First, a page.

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The Marlins defeated again, A.J. Ramos humiliated again, and once more, a story that didn’t go quite the way any of us expected it would.  But once again, the ending is what matters, and the ending was everything we wanted, and then some.

You don’t think much of those little, nondescript events, like a manager opting to use his only lefty in the fifth inning.  Isn’t it amazing how often games are won and lost on the strength of those same nondescript events?

A Brief Departure From Our Story

Most ballgames have turning points.  Moments, when you look back later, about which you can say, hey, that’s when I knew we were going to win.

It could be an RBI double down 0-2 in the count.  A deep fly ball that gets pulled back for the third out.  A double play with the bases loaded that ends a rally and keeps a lead intact.

For a few minutes, I thought we’d have a point just like that tonight.  But in the long run, it just went to show that you can’t predict baseball.

It came in the bottom of the fifth.  Alejandro de Aza stood at the plate with two outs.  And as I watched from just behind the third base dugout, he struck out.

The pitch was in the dirt though: J.T. Realmuto boxed it around.  I saw De Aza sprinting towards first.  I saw Realmuto taking his sweet time to make the throw.  And I knew that De Aza would beat the throw to first.  And seconds later, that’s exactly what he did.

And what’s more, I knew that Wilmer, up next, would hit Tom Kohler’s next pitch to the Porsche Club and beyond.  Because isn’t that always how baseball works?  You catch a break, and you turn it into a run?  An opposing pitcher makes a mistake, and you make him pay?

That’s how I figured it would go, especially with Wilmer’s propensity for meaningful moments.  And when Wilmer drove the first pitch he saw deep to left, I was sure I was right.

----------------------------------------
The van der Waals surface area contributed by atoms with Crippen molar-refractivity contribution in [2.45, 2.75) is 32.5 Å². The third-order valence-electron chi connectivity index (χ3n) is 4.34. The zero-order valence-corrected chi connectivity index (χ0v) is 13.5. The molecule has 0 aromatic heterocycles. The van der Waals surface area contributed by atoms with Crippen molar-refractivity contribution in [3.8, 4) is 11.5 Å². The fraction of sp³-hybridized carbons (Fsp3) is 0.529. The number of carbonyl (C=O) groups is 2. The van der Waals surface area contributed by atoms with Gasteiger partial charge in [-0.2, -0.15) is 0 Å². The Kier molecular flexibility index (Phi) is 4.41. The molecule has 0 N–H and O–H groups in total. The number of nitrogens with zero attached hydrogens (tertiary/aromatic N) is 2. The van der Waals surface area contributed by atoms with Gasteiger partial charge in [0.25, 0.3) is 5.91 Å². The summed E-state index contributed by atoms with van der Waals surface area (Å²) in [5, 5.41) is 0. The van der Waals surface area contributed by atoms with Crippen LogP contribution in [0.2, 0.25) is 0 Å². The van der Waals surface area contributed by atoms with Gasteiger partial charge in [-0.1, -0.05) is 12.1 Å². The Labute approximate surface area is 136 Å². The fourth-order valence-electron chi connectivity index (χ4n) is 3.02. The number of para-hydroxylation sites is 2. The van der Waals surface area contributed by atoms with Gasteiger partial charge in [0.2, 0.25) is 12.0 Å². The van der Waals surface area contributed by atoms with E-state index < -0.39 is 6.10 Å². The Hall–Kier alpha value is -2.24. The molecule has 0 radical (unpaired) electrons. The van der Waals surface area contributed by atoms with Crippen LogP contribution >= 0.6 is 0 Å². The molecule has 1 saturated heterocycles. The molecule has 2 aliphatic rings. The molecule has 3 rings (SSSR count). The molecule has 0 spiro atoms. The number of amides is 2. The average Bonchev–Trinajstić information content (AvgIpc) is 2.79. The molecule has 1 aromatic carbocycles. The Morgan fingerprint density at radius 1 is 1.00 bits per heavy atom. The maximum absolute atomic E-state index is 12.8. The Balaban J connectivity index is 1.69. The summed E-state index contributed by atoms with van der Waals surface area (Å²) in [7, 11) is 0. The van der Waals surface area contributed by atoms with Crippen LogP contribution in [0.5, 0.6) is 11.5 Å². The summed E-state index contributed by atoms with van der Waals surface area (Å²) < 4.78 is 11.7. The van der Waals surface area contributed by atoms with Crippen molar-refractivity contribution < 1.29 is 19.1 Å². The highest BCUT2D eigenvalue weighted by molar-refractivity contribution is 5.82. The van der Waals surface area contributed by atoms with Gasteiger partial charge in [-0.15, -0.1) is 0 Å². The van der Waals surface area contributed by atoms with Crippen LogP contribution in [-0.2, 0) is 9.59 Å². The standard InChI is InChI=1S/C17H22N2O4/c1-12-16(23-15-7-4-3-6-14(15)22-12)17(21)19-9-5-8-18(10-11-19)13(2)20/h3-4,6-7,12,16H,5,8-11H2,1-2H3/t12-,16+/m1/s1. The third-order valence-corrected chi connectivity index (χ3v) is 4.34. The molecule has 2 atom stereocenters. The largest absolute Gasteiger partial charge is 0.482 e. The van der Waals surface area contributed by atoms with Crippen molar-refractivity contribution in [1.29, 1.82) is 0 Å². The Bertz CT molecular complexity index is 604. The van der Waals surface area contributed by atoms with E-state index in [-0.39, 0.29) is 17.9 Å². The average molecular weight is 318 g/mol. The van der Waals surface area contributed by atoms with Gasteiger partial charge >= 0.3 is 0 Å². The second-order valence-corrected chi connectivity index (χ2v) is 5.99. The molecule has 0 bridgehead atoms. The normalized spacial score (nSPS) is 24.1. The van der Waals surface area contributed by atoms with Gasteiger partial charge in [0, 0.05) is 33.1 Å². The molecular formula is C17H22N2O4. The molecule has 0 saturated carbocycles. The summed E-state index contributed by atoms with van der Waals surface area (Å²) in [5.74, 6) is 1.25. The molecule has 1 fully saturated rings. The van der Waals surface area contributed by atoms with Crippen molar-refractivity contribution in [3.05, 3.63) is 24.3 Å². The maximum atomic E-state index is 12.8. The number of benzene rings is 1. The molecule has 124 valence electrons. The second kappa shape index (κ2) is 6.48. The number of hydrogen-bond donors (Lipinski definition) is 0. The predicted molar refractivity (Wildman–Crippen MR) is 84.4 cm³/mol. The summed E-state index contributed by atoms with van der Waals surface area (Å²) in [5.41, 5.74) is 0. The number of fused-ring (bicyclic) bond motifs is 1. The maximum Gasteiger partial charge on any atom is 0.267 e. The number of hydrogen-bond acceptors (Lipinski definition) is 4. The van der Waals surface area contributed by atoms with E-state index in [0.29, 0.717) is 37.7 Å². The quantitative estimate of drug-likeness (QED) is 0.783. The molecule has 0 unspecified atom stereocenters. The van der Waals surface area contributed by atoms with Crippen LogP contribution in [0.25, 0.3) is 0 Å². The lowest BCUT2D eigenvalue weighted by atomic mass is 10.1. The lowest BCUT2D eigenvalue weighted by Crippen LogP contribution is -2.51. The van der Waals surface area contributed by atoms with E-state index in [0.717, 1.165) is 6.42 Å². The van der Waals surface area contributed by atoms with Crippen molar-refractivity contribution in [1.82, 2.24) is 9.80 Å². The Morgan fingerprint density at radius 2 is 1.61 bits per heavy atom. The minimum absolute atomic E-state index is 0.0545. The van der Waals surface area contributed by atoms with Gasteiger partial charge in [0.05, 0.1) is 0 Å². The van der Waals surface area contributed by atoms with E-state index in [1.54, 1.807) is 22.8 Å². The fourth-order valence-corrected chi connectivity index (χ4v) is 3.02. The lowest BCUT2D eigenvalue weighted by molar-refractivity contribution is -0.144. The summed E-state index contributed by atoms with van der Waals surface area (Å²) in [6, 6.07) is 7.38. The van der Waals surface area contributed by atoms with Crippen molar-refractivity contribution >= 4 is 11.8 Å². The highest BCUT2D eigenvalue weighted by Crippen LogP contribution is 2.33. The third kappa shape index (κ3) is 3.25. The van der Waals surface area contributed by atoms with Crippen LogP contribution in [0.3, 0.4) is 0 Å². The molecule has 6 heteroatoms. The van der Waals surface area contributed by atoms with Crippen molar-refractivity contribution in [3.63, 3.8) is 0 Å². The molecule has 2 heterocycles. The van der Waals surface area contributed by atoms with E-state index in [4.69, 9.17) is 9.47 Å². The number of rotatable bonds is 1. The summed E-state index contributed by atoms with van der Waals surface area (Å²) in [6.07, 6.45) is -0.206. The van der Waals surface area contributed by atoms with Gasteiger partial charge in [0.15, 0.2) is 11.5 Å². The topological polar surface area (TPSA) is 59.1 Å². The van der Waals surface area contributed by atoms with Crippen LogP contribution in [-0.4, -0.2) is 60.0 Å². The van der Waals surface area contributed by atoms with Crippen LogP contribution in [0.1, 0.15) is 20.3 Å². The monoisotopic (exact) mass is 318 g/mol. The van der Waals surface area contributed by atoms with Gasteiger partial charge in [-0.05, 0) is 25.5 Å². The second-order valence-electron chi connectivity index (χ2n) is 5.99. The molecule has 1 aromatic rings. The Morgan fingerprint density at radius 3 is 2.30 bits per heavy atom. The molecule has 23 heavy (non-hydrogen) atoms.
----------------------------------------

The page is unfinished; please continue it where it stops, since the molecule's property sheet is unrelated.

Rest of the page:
So when the ball hit the top of the wall and De Aza stopped at third, I was thoroughly nonplussed.  But I kept myself together.  Making Kohler pay would have to wait one more batter, but we would get it done.  After James Loney was intentionally walked, that is — and isn’t that kind of astonishing in and of itself? — we would put some runs on the board.

It was Rene Rivera.  And he sent a perfect swinging bunt up the third base line.

Wasn’t the best way for it to happen?  A rally beginning on a dropped third strike, ending on an infield hit?  Beginning and ending with hustle?

And then Rivera was thrown out by a step at first.  And in my seat, I was thoroughly disheartened.

What a wasted opportunity, and wasted inning.  What a chance we missed for a memorable moment, one that we could point to when we made the playoffs as a turning point.  And what was more, we could have used the run.

Right then, I should have remembered that baseball never happens just the way you want it.  But what’s going to happen will happen, and whether it happens this inning or the next, there’s not much you, I, or anyone else can do to stop it.

And sure enough, leading off the sixth, Granderson delivered the blow that the Marlins had been waiting for ever since they’d botched a simple throw down to first.  And as his ball cleared the center field fence, I knew that we had the game in the bag.  And there was your turning point.

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Was it the story I’d wanted?  No, not exactly.  But sometimes stories take unexpected turns.  All that matters is that in the end, the story ended the way it should have.  And it wasn’t exactly poetic, but it was pretty darn close.